Treatment with radioactive iodine is simple, safe and effective and is possibly the best treatment for most hyperthyroid cats. The radioisotope most commonly used is 131I, which, like stable iodine, is concentrated by the thyroid gland. 131I can be administered intravenously or orally, but the subcutaneous route is preferred. The dose is based on the severity of the clinical thyrotoxicosis, the size of the thyroid gland and a circulating total T4 concentration. Most cats are treated with doses between 50 and 200 MBq. A single treatment induces euthyroidism in over 90 % of treated cats. There are few complications of 131I therapy. Persistent hyperthyroidism can be successfully managed with a repeat injection, although in some cats euthyroidism spontaneously develops within weeks to months of treatment. Permanent hypothyroidism is rare as is recurrence after successful treatment and other side effects are minimal. Several drawbacks exist. Facilities for 131I are only available in a few referral centres and post-treatment hospitalization times are usually approximately 2 to 4 weeks.

The long-term prognosis for cats treated with radioiodine is excellent with median survival times exceeding two years.

Restricted Iodine Diets

Recently, a restricted iodine diet has been marketed for the control of hyperthyroidism (Hill's y/d). Exclusively feeding this diet has been shown to normalize thyroid hormone concentrations in mildly affected animals. However, although an attractive option, no large-scale studies have been completed to date.

Effects on the Renal System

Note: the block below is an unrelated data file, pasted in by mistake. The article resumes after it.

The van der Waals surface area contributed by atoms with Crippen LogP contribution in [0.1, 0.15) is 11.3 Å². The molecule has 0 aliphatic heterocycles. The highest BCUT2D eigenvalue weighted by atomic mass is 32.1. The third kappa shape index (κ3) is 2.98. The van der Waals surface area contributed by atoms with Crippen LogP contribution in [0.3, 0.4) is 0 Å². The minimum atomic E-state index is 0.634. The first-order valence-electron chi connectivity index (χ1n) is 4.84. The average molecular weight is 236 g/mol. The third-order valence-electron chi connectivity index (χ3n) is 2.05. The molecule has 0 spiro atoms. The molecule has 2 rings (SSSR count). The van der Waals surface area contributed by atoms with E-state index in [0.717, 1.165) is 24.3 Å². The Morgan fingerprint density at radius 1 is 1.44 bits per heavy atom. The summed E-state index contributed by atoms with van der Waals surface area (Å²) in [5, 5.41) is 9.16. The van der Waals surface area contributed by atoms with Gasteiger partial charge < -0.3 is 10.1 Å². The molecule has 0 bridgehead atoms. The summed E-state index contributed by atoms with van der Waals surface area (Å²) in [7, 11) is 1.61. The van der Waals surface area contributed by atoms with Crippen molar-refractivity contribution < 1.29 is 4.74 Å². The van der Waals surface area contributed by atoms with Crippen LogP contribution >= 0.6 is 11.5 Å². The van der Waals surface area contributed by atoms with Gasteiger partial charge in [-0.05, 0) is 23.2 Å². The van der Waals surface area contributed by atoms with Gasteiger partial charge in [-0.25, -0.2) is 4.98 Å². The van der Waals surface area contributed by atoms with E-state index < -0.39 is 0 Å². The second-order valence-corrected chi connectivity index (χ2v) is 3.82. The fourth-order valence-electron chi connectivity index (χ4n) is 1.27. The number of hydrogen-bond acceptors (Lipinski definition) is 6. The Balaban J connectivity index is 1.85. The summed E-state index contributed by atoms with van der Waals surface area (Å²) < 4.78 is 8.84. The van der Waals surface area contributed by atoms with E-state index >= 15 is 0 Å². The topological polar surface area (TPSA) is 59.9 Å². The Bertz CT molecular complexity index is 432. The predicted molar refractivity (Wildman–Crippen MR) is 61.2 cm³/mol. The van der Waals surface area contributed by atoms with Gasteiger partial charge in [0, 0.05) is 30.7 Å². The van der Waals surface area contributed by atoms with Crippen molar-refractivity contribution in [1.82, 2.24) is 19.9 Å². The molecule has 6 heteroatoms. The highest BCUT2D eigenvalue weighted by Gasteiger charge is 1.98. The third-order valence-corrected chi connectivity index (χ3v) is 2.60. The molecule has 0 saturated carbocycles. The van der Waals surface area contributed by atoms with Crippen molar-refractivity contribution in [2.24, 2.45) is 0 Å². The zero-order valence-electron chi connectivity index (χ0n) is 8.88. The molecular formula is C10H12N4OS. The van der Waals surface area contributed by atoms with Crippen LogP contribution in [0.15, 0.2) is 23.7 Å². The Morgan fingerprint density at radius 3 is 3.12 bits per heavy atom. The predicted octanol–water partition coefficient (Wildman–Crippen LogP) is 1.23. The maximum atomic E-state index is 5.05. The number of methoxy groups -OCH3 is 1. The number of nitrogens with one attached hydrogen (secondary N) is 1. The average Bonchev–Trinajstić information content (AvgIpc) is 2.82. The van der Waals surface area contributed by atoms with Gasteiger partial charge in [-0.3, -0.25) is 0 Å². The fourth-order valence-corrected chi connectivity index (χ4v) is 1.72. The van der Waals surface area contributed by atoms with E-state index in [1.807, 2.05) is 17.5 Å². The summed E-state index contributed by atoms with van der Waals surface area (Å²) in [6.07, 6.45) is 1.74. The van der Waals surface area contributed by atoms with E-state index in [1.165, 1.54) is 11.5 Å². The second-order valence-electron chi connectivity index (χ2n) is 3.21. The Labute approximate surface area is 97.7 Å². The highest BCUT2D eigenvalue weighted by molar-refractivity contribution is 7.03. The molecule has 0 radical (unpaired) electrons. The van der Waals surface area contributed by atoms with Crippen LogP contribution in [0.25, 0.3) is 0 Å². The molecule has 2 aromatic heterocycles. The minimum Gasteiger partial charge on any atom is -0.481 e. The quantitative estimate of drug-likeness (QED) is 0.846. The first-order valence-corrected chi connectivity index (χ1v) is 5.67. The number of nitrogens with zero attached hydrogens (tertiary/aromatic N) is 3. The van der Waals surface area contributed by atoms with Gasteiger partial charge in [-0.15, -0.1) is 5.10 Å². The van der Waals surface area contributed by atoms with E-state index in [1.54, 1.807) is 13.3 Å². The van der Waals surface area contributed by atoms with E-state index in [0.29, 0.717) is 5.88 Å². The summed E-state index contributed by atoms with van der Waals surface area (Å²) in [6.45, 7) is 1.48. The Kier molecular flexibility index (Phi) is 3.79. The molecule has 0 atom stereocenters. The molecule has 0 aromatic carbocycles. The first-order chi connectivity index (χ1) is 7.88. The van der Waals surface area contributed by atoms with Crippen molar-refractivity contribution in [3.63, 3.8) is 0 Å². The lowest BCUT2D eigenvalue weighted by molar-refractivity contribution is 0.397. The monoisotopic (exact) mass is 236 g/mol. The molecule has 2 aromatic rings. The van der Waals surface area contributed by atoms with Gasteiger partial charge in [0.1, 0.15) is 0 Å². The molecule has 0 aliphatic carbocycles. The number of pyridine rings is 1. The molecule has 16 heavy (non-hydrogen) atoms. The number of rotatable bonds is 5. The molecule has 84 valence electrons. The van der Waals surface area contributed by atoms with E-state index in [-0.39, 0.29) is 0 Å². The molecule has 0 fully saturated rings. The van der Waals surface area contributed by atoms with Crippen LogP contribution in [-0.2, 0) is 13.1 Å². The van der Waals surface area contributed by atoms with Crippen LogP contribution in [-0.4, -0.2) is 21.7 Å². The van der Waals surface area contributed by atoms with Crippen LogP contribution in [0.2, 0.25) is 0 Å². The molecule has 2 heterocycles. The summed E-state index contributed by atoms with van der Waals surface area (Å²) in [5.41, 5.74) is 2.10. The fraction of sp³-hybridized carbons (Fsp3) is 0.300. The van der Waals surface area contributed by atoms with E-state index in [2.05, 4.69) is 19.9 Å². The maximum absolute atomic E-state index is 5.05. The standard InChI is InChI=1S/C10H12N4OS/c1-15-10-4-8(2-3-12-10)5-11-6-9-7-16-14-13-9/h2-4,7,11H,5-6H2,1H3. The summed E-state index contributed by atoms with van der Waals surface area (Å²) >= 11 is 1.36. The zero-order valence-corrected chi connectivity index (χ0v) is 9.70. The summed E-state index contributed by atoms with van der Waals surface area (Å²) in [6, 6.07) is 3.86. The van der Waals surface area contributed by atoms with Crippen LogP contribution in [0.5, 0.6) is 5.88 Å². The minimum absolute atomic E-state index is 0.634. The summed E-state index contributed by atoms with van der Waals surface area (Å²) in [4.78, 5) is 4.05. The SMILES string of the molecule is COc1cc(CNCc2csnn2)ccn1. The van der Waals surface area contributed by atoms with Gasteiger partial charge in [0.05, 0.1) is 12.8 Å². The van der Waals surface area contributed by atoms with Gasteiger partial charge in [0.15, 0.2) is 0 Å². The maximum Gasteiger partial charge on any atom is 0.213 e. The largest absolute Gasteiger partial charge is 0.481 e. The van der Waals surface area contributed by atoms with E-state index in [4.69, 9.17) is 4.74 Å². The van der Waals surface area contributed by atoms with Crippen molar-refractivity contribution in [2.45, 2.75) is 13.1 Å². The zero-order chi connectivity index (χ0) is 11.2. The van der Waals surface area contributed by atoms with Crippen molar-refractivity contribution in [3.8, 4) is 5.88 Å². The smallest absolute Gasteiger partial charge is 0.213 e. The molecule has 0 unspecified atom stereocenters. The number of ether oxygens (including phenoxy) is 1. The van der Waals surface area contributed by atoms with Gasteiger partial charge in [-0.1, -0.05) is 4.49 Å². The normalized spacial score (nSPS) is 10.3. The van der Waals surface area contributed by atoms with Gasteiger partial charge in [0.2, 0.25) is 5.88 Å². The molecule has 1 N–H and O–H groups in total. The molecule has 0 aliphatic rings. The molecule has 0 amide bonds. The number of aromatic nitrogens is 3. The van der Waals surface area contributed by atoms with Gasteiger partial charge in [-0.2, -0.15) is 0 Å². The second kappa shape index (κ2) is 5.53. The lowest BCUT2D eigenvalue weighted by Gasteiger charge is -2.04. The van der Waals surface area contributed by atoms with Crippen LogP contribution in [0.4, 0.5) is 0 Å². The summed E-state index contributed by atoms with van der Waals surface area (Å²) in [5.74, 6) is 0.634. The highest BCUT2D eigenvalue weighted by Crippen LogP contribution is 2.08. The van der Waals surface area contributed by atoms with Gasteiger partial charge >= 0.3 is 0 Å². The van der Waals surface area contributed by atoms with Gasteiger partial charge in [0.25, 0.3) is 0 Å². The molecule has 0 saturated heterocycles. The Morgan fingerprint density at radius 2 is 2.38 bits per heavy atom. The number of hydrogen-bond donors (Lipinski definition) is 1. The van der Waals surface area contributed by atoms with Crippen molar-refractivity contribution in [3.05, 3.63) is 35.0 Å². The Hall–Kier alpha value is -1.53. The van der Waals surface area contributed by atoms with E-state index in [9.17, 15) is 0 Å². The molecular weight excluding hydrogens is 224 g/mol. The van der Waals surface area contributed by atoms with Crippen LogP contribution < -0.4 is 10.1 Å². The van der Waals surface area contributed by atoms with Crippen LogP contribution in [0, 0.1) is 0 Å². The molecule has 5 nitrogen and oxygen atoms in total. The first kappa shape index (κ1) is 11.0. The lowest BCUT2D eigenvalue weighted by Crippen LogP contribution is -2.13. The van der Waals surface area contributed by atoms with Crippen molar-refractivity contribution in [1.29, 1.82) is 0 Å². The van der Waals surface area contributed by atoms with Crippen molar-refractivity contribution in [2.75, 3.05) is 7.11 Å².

Hyperthyroidism is known to increase glomerular filtration rate (GFR), decrease circulating creatinine concentration and mask underlying renal disease. Decreased GFR, increased serum urea and creatinine concentration and development of overt clinical signs of renal disease have all been reported after successful treatment of hyperthyroidism, irrespective of therapeutic modality. Its prevalence has been estimated at approximately 33 %. The decline in GFR is detectable within one month of treatment of the hyperthyroidism, but remains stable for at least 6 months thereafter. Assessment of GFR before treatment can act as a predictor of post-treatment renal failure with a low GFR in hyperthyroidism indicating an increased risk for post-treatment azotaemia. However, techniques for assessment of GFR are not widely used in practice. In their absence, accurate prediction of impending renal failure is difficult. Routine pre-treatment parameters, such as serum urea or creatinine concentrations, and urine specific gravity have not been considered consistently useful. Because of these difficulties, trial therapy using either methimazole or carbimazole has been recommended with reassessment of renal function once euthyroidism is achieved. If no marked deterioration occurs, then a more permanent therapeutic option for hyperthyroidism may be selected. However prudent this may be, its necessity is questionable, given that treatment for the hyperthyroidism is required whatever the outcome. Interestingly, the survival of cats that develop azotaemia is no different to those that remain non-azotaemic after treatment of hyperthyroidism (MST of 595 compared with 584, respectively). The treatment of cats with pre-existing renal insufficiency is complicated given that it significantly adversely affects survival. Initially low and then increasing doses of methimazole have been suggested in such cats, but there is limited evidence to support this. Concurrent therapy should always be instituted for renal insufficiency and careful monitoring carried out. Maintenance of a mildly hyperthyroid state, while anecdotally recommended, is questionable given that hyperthyroidism may in itself be damaging to renal function. In treated cats, avoidance of hypothyroidism is important because it may have its own detrimental effects on GFR. In support of this, a recent study has found that iatrogenic hypothyroidism appears to contribute to the development of azotaemia in treated hyperthyroid cats and adversely affects survival.